Hungry Ghosts


I began thinking about Hungry Ghosts in the years immediately after I
left Hong Kong, with the broad intention of writing about the place before it
officially left British hands and was reclaimed by China in 1997. My interest in the subject was first sparked because by chance I happened to be in Hong Kong at the time of the Tiannamen Square massacre in June, 1989. The whole place was riveted by the spectacle of what was happening across the sea in China. You could almost hear the communal intake of breath as this tangled, frantic city of millions waited to see what would happen. The students were camped in the Square, taking on the brute force of the government, and the people of Hong Kong watched on television screens, on satellite, read newspapers and waited. There were marches in the streets, meetings of a thousand people holding lighted candles and swaying. The city was blazing: charged, electric and I had never witnessed anything like it.

Like many others of my generation, I had grown up on the dream of Europe, and Asia had not really penetrated my consciousness. Suddenly I was vitally interested in this place so close to Australia, attracted by its terrible dramas, much like one’s eyes are irretrievably drawn to an accident. Also, other things were going on in my life: I met the man who became my second husband and by the end of the book I was awaiting the birth of our first baby. The book was written in a kind of mad rush to the finish line and I think the panting tone of the book reflects this. The plot rushes ahead to its inevitable conclusion and I had to force myself each night to stop. I began the book in London in 1994 and finished it in Sydney on August 7, 1995 and our son Caspar was born the next day.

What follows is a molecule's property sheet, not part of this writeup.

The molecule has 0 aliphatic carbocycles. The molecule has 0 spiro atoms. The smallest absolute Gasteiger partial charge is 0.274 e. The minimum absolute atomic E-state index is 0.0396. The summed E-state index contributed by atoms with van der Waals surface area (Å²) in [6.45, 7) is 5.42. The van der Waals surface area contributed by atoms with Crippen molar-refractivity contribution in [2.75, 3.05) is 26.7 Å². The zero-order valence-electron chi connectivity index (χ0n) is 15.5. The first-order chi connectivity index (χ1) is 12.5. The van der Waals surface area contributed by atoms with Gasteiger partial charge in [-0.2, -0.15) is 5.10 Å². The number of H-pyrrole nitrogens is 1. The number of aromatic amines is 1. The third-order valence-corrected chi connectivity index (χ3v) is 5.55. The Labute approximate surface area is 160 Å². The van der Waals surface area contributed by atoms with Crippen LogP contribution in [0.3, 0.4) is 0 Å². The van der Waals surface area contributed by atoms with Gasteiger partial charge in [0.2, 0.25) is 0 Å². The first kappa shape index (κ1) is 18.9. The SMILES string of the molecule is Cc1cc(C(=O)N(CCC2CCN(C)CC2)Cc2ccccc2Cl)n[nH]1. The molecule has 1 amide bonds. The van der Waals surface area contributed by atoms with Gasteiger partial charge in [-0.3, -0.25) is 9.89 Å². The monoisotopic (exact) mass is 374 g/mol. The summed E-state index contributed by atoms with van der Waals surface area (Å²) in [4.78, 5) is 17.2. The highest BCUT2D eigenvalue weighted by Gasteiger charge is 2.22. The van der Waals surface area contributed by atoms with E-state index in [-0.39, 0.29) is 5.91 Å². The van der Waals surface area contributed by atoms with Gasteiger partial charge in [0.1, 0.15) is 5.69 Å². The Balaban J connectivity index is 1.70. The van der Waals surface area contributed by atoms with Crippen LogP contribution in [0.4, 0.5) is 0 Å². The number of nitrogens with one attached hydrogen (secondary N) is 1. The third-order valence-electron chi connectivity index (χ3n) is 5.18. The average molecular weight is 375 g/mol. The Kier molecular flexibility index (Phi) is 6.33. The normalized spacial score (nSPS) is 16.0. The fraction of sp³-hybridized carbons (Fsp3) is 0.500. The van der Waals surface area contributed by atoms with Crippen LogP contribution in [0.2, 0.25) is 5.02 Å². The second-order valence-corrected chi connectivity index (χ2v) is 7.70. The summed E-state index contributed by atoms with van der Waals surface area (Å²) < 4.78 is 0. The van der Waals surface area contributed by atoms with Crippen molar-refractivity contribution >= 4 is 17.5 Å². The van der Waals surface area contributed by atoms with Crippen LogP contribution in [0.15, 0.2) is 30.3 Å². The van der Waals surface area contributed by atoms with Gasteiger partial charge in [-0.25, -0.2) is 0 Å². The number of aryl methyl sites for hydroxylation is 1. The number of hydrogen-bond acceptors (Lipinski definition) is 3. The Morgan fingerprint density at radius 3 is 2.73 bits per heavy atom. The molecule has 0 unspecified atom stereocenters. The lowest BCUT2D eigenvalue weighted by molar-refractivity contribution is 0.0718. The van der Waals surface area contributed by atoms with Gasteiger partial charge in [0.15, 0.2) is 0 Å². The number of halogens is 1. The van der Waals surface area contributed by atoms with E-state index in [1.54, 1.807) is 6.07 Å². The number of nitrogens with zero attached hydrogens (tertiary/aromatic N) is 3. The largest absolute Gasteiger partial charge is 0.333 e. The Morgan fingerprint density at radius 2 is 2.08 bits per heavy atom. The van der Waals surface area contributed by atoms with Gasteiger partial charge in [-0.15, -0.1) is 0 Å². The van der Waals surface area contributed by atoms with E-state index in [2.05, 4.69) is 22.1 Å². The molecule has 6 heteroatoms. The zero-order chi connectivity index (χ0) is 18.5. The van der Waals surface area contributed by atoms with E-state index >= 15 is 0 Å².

Readers often ask how autobiographical Hungry Ghosts is, and I always reply: everything I know is contained in every book I write. Obviously, some books more readily resemble the outward facts of a writer’s life than others and this book uses much of my own experience of living in Hong Kong, my sense of internal “exile”, my bouts of dislocation and mental disarray (in my case, panic attacks when I was in my early twenties), my own knowledge of love and its betrayals. There are clear parts of myself in Anne-Louise, and in Rachel and probably in Martin, too. But for characters to truly come alive in fiction there must undergo some transmutation, a kind of alchemy which makes them represent more than themselves. As James Atlas recently wrote in an essay in The New Republic, “A writer would never take someone from life in this thieving way, for the good reason that there are only a limited number of things to say about an actual person, while there are an infinite number of things to say about an imagined person. Characters are always composites: a little of this actual person, a little of that one, and then a strong imagined element”.